Never Wear These Shoes on a Plane, Flight Attendant and Pilot Warn

This type of footwear could pose a major risk in case of an emergency.

Before 2001, you probably didn't think much about what footwear to fly in, as long as it was comfortable. But ever since we've had to remove our shoes to get through security, that wardrobe decision has become a lot more loaded—you need shoes that don't have complicated ties or buckles, and that are easy to slip on and off so you don't hold up the line. But according to experts, there is actually one type of shoe that some people prefer that you should never wear on a plane, as they could pose more than one major risk. Read on to find out which pair of shoes you should store in your luggage instead, according to flight attendants, pilots, and other experts in the industry.

RELATED: Never Wear This One Thing on a Plane, Flight Attendant Warns.

You should never wear high heels on a plane due to emergency risks.

Legs of unknown businesswoman on the steps of private jet airplane.
iStock

High heels are notoriously uncomfortable, but that's the least of the problems when it comes to boarding a plane in this fancy footwear. The shoes also pose a potential safety hazard in the case of an emergency situation. "Experts are against the wearing of heels on planes due to how much they compromise the safety of passengers," explains Michelle Halpern, a travel expert and founding editor of Live Like it's the Weekend. She notes that heels could puncture the inflatable slides used for emergency evacuations. "High heels are practically death traps in emergency situations since they reduce reaction time and compromise safety equipment such as slides for emergency landings," Halpern says.

Brett Manders, an international air pilot and author of Behind the Flight Deck Door, points out that in the event of an emergency landing, you may actually be required to take your high heels off because of the risks they pose.

Wearing high heels on a plane may also put your personal health at risk.

Businesswoman at the airport.
iStock

Luckily, the chances of experiencing an emergency landing are minimal, but there's another reason why wearing high heels is a risky move, and not just because of the obvious potential to trip or fall. Andrea Fischbach, an American Airlines flight attendant, told Who What Wear that when it comes to footwear, she "would really advise against high heels … mostly for safety purposes."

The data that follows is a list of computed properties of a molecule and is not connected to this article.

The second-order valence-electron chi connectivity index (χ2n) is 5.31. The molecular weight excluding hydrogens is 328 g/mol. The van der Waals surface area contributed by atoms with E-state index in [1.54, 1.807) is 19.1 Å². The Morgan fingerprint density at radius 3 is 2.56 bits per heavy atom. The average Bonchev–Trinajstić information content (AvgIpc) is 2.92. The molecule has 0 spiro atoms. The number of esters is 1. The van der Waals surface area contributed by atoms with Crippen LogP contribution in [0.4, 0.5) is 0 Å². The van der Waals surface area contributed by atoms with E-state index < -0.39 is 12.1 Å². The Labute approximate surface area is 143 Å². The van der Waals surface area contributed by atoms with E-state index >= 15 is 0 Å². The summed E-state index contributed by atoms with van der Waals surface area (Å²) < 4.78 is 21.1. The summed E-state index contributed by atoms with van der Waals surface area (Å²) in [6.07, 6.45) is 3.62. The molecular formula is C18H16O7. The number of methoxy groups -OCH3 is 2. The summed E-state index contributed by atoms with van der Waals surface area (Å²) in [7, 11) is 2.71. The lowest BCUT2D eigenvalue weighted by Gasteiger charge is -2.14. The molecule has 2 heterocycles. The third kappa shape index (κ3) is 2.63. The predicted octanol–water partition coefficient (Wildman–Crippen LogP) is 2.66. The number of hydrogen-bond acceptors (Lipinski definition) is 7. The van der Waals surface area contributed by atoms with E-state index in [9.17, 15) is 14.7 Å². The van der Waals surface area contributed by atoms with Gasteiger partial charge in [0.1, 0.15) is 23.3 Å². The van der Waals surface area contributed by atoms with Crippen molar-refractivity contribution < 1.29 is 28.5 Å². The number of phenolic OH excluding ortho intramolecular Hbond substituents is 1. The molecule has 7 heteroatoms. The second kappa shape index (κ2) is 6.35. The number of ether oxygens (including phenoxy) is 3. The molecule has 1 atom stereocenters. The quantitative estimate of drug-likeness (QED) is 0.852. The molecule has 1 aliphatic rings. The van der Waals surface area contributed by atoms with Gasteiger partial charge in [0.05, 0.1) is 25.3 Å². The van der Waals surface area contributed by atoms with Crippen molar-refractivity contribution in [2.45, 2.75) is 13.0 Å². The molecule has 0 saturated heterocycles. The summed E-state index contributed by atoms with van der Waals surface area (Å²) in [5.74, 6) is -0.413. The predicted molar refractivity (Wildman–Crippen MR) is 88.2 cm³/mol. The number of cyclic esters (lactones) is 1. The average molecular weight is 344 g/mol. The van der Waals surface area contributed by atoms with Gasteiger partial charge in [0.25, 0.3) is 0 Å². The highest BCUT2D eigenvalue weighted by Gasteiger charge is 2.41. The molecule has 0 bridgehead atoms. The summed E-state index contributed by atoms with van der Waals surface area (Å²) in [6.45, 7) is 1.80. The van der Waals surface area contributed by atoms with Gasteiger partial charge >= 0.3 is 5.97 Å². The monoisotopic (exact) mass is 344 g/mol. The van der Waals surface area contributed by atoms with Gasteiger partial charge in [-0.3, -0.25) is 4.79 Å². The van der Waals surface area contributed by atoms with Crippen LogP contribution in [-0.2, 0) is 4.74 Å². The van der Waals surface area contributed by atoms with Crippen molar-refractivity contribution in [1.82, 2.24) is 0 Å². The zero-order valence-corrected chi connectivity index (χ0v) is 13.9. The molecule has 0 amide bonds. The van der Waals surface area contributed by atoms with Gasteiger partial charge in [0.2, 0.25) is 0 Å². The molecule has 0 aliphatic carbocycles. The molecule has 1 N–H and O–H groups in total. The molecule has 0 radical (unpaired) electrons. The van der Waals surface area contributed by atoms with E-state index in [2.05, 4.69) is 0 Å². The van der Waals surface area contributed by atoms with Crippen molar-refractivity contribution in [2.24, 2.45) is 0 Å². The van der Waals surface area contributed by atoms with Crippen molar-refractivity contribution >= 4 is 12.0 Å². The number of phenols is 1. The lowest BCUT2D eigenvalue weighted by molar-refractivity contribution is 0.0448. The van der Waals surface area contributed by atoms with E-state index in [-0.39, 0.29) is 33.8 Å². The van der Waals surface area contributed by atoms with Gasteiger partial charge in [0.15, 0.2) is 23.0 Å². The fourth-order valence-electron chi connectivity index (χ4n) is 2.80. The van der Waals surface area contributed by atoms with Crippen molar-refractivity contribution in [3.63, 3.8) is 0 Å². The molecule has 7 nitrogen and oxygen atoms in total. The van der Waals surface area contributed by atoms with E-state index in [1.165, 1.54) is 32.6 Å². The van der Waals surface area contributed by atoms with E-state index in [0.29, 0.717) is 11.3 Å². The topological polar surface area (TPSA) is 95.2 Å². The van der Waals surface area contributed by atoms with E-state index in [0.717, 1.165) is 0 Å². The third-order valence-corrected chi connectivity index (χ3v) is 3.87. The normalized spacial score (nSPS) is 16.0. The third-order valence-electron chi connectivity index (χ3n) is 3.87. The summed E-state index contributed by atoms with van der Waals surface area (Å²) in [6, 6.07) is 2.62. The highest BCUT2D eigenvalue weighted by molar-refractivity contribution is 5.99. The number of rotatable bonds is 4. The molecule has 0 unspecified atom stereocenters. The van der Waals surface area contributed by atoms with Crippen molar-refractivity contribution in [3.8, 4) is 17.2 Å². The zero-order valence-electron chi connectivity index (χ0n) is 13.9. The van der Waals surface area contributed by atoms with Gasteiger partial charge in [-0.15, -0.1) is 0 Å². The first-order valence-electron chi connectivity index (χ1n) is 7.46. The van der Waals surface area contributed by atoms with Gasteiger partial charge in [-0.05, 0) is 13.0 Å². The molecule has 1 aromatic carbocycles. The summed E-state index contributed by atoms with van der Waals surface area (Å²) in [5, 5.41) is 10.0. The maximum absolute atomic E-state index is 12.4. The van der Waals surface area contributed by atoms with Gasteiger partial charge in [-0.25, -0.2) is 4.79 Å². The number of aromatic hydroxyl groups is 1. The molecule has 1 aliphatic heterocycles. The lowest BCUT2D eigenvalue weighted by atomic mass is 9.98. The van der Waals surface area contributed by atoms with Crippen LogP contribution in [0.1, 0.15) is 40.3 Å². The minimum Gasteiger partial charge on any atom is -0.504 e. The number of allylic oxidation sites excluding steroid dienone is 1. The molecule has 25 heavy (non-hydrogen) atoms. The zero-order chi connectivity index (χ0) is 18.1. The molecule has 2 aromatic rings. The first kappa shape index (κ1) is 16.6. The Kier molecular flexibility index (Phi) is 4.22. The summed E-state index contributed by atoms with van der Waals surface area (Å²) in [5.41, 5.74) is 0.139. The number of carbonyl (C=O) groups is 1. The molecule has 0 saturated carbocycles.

But she also says to avoid anything tight-fitting, like high heels, to help reduce leg and foot swelling, which is common during air travel due to inactivity and the position of your legs. A blood clot in your leg, otherwise known as deep vein thrombosis (DVT), can form if excessive swelling persists for several hours, according to the Mayo Clinic. "If you are tall, travel a lot, or are on a long flight, this is extremely important because you face the risk of developing DVT," Fischbach says.

Manders recommends wearing shoes you can kick off easily on medium- to long-haul flights to offset any swelling issues you might experience.

Halpern also warns that high heels may affect your sitting posture on the plane, which can "cause back problems" over time for you.

And for more travel news and tips sent right to your inbox, sign up for our daily newsletter.

Even flight attendants take off their heels on the plane.

Portrait of attractive flight attendants walking with their suitcase in airport
iStock

You may be asking yourself, "Well, what about flight attendants?" The truth is, many airlines do require flight attendants to wear high heels everywhere but in the aircraft cabin, according to Everyday Aviation.

During flights, most attendants wear flats because of safety concerns and difficulty maintaining balance when hitting turbulence. "You will often see cabin crew in high heels but once the aircraft is underway, they change footwear into a lower rise heel or flats," Manders confirms.

Experts also warn against wearing certain open-toed shoes on flights.

Sleeping, Flying, Luggage, Suitcase, Journey
iStock

Even if you decide to leave your patent leather peep-toe high heels at home, you might want to avoid other open-toed shoes on a plane as well. Firstly, flight attendant Fischbach says, it's just kind of gross. "Be wary of wearing sandals if you are planning on going in the lavatory," she told Who What Wear. "That isn't water on the floor (yes, use your imagination), and sandals invite whatever that liquid is to splash on your feet." But this shoe choice could be dangerous as well.

Professional travel expert Shawn Richards, an expedition coordinator at Ultimate Kilimanjaro, says that sandals and flip-flops aren't recommended because you could become more susceptible to foot wounds from debris in the case of emergency. Plus, if you're wearing open-toed shoes, they can fly off during emergency situations and either "cause injury to other passengers or hinder a safe exit from a bad situation," adds Phillip Westfall, a travel expert and director of marketing at RVezy.

RELATED: If You're Over 65, Never Wear This One Shoe, Experts Warn.

Kali Coleman
Kali Coleman is a Senior Editor at Best Life. Her primary focus is covering news, where she often keeps readers informed on the ongoing COVID-19 pandemic and up-to-date on the latest retail closures. Read more
Filed Under